Diagnostics & Imaging Week National Editor
If your word-connection skills aren't up to snuff, you might easily mistake Acrobot (London) as the name of a company associated with the circus.
It isn't, but the name does suggest acrobatics, in this case helping orthopedic surgeons avoid having to jump through hoops while conducting procedures.
The company, spun out from Imperial College London in 1999, was "development-focused" until 2006, said CEO Graeme Brookes. "During 2006, we basically took the technology and developed it into a product range. And then we wrapped a business plan around that product range and were able to get investment behind the business."
Using that impetus, "we hit the market with products in 4Q07, and it's only really since then that we have been accelerating toward commercializing that technology," he told Diagnostics& Imaging Week.
The company's name also derives from and suggests robotics, which plays also in its growth plans. But Brookes is quick to point out that there's more to Acrobot than the end-game of robotic-assisted surgery.
"The issue for us, and for me as CEO, is to try to build the brand, to help people understand what we are about, because you look at the name and it has 'robot' in the name, so people think, ah, it's that robot. But we have more than that, so we have to build sequentially in terms of adoption."
"Sequentially" means the company's two currently CE-marked products, Acrobot Planner and Acrobot Navigator, which are tools surgeons can use to more precisely carry out their procedures.
"The technology that came out of Imperial College is basically a technology which can be applied in the robotics area," Brookes told D&IW. "The difficulty in orthopedics is that getting the surgeon to move from a conventional surgical technique to a robot is quite a big stretch."
He added: "What the company did is to step back and say, 'Look, to get the robot to do what we want it to do, we have to navigate it to the right place, and to be able to navigate it to the right place, we have to have a plan. After that came a more stepwise product range which was more easily adopted."
Simply put, "We help the surgeon to plan with our planning product, and after that, to then navigate to the right place with our navigation product, and then, finally, we have Sculptor, a robotic product, which is in advanced development."
So, Brookes said, "out of this technology has evolved a sort of stepwise product range. The Planner and Navigator went on sale last year, and the Sculptor is going into clinical trials this month. We hope to have that available later this year."
Acrobot featured its work-in-progress Sculptor at its booth during the American Academy of Orthopaedic Surgeons (AAOS; Rosemont, Illinois) annual meeting in San Francisco last month.
A sort of "coming out" party for the company, AAOS was "an opportunity for us to show people what we're doing now," Brookes said, as well as "an opportunity for us to showcase the Acrobot Sculptor in its new guise, which is our core IP, now crystallizing into products to fit the operating theater.
"That's what we intended to do at AAOS, and reaction at the booth was really positive."
Brookes said that at the meeting the company featured "a lot of hands-on with the Sculptor that we had there at the booth, and the feedback from that was very positive. That's what we were looking for, to try and gauge input from the world beyond the designing surgeons. Basically, it was very well accepted."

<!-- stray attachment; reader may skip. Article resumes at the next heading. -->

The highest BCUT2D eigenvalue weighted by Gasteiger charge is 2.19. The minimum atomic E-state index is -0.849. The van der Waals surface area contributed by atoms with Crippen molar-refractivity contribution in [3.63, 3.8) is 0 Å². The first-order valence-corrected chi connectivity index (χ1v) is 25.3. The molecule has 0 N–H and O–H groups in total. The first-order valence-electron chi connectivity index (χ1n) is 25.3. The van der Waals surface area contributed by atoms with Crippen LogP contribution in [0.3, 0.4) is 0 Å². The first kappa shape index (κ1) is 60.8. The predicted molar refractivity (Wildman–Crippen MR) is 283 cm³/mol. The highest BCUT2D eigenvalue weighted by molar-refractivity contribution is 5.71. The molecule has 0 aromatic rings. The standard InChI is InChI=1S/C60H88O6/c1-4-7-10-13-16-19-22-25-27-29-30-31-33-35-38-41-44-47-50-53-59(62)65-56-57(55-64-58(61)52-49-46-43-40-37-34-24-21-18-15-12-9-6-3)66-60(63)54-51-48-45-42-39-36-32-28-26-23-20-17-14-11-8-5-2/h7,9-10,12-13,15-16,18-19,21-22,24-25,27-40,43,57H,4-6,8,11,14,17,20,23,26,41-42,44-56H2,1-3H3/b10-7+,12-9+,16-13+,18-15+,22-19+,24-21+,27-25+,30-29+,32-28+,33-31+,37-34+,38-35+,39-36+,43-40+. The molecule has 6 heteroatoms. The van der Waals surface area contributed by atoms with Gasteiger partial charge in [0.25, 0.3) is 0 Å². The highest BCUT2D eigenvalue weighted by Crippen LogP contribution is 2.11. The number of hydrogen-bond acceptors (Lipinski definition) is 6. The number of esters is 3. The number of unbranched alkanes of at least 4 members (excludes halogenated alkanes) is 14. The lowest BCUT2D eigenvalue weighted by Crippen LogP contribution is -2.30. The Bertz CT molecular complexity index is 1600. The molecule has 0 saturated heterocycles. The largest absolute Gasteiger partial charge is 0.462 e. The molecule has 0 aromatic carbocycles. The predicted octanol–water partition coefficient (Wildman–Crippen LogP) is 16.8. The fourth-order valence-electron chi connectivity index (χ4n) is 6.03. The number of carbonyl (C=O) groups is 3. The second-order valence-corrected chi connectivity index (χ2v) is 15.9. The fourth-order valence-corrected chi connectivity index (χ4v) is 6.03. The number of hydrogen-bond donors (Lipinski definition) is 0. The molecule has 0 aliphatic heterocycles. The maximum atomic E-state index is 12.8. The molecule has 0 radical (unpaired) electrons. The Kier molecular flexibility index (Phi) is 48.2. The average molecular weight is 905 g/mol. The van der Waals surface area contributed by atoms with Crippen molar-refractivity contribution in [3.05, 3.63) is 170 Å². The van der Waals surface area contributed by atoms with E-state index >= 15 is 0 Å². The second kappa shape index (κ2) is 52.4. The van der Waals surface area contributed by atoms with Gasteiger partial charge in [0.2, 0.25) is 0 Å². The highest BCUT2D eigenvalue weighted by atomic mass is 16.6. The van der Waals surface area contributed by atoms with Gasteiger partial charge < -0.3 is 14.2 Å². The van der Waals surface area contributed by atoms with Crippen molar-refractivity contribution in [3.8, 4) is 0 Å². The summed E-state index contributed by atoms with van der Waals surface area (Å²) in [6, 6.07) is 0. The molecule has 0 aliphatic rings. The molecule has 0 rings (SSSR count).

Saying that orthopedic surgeons "tend to be conservative," he added that "they're also incredibly keen to look at what's new. Our approach is slightly different than the approaches tried in the past. It's almost a misnomer to call it robotics, because what we have is a hand-held tool that takes the cutting tip to the bone, which feels natural."
With the Sculptor system, "we have what we call 'hands-on robotics.' The surgeon is cutting the bone and is controlling how fast he cuts the bone, where he cuts the bone first and so forth. And the robotic element only switches on when he may be trying to stray into an area that he shouldn't. It's free to move within a space, in what we would call the 'safe zone.' The controls only would switch on when he's trying to move the cutting tool into the wrong place."
He said the system maps out "very accurately the shape of the prosthesis and the shape where the bone needs to be connected. We know we can cut exactly that shape. We are able to constrain the motors and prevent the bone being cut in the wrong way."
The way Acrobot sees its technology being adopted, he said, "is that we can give the surgeon something that is intuitively more like he's already doing. We're giving him an intelligent tool which tells him when he may be going wrong."
Sculptor features a robotic head mounted on an ergonomic trolley, which will be "fairly low cost."
That's what the company is testing now.
"It's not a clinical trial, purely an ergonomic test in clinical circumstances to see that what we're offering is right for the orthopedic OR," he said. "We're doing that in London, initially at one center, then branching out so we get input from a multitude of surgeons."
The company anticipates getting the CE mark for Sculptor in 1Q09, and "we will see how things progress over the next six months or so here, and then we will consider our 510(k) application in that sort of timeframe. We're looking to be on market in the U.S. by 3Q09."
Acrobot recently received European Medical Device Directive approvals for Planner and Navigator and ISO certification for its companywide quality management system, which Brookes characterized as setting the stage for broader commercialization.
"From our perspective, it's still early days for Acrobot," he acknowledged, "but we have a nice, interesting portfolio that we've had some very positive feedback on."